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Online predicted to pass print advertising this year

A major watershed has been reached (according to one forecaster): For the first time ever, more money will be spent this year on digital advertising than on print advertising.

Outsell Research released results of a survey of major advertisers showing that 32.5 percent of advertising dollars will be spent this year on digital – compared with 30.3 percent for print.

Outsell had earlier predicted that online advertising would surpass print advertising in 2013 or 2014. The company revised its forecast, in part, because of the continuing struggles of print newspapers.

The digital category includes online publications, video, search engine keywords and email marketing.

The study, at least to my thinking, shows that newspapers need to be careful about how they limit access to content on their Web sites. If publishers become too restrictive, they will limit their potential in the highest growing revenue categories.

The old shovelware solution of simply moving print content from print to Web (reading the newspaper over the radio) needs to die. That solution doesn’t help the print product, nor does it create dynamic online products.

Instead of trying to share one set of content (the print newspapers’ traditional news and advertising), publishers need to think of their online products as separate – and needing different content.

A publisher friend told me the story of his predecessor who returned from World War I and bought the local AM radio station. For content, the publisher simply read the printed newspaper over the radio station. It took a while, but the World War I-era publisher finally figured out that radio is not an electronic newspaper. Instead it is a medium with a separate set of strengths and weaknesses.

When the station started playing music – eureka! – the new medium caught the fancy of area residents. Sure the radio station did some news and some public service programming (and competed for local advertising), but the newspaper and radio station learned to live in harmony.

Just like the radio station, newspaper Web sites need separate identities and content. I think special emphasis needs to be placed on content that can’t be published in print – video, audio, user-generated content (commenting and blogs), links to social network sites, polls, interactive business directories, syndication and aggregation of other content on the Internet, etc.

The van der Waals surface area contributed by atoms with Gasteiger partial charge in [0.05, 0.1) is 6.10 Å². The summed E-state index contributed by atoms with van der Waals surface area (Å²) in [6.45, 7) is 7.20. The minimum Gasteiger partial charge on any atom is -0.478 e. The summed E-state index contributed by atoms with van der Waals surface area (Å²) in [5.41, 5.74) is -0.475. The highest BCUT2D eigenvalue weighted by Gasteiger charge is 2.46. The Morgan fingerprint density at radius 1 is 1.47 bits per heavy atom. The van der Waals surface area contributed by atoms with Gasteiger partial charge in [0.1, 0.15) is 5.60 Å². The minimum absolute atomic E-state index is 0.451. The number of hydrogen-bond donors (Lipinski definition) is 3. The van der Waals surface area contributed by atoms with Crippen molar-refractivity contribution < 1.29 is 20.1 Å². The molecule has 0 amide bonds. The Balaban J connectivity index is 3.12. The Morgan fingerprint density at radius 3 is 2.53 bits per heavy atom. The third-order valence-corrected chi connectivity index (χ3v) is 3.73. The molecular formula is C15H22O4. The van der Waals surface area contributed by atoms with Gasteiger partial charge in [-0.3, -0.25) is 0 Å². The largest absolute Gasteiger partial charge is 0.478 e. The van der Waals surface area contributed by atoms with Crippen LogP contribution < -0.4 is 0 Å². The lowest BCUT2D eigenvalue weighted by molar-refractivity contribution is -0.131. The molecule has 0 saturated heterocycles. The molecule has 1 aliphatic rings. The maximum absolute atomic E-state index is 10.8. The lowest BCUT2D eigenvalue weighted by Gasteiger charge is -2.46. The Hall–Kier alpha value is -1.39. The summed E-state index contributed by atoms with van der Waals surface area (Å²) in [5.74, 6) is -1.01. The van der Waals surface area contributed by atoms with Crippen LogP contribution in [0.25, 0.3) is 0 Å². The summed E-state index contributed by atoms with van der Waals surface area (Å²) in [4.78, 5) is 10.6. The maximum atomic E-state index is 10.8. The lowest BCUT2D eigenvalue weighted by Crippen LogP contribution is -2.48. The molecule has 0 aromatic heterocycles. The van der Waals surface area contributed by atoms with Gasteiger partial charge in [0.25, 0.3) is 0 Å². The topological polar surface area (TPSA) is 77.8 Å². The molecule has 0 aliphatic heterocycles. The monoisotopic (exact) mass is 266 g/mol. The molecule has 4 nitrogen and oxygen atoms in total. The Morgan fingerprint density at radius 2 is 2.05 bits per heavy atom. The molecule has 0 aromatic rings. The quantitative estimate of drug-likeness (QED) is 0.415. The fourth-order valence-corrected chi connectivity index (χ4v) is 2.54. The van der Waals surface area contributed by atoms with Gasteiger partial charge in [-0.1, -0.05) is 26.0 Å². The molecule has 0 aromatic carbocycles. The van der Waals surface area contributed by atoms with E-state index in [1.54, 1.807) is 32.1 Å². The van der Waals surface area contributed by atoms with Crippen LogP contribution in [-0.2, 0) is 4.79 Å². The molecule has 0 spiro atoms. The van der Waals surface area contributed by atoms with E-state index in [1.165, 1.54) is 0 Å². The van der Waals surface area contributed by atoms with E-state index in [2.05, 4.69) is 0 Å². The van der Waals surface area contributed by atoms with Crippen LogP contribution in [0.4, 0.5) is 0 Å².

Publish on the Web what you can’t publish in print because of space limitations: Multiple photos from news and sporting events; sermons from local ministers, priest and rabbis (maybe even podcasts); full text of speeches; press releases; full details of weddings, anniversaries, family reunions; videos of prettiest gardens, ugliest pet, cutest baby, etc.; videos from local bands and other performers (link to your interactive calendar).

Go into competition with the local TV station(s) by posting videos of breaking news and other local events. Do video interviews with local coaches and players. Do video features on new or remodeled local businesses, chamber leaders, and civic events, etc. Video cameras are inexpensive, editing software relatively simple – and you don’t have to demand world class results from your staff or user-generated video (your audience will like a touch of hometown flavor).

Add a Web cam or two that shows (for example) traffic backups at regular trouble spots, or river flooding levels, or just show folks walking on Main Street.

Promote the online product in print, and the print product online. Train your sales staff to sell online-only products, print-only products, and bundled products. Make sure your merchants and readers know you are the No. 1 source of online and print media.

Digital advertising will likely continue to grow in relation to print revenues (which will never go away). Community publishers need to own the two best media properties in the trade area – the printed newspaper and the online newspaper.

Newspapers publishers need to have excellent Web products because – in the famous words of bank robber Willie Sutton – “that’s where the money is.”

(Marc Wilson is general manager of TownNews.com. He’s reachable at [email protected].)

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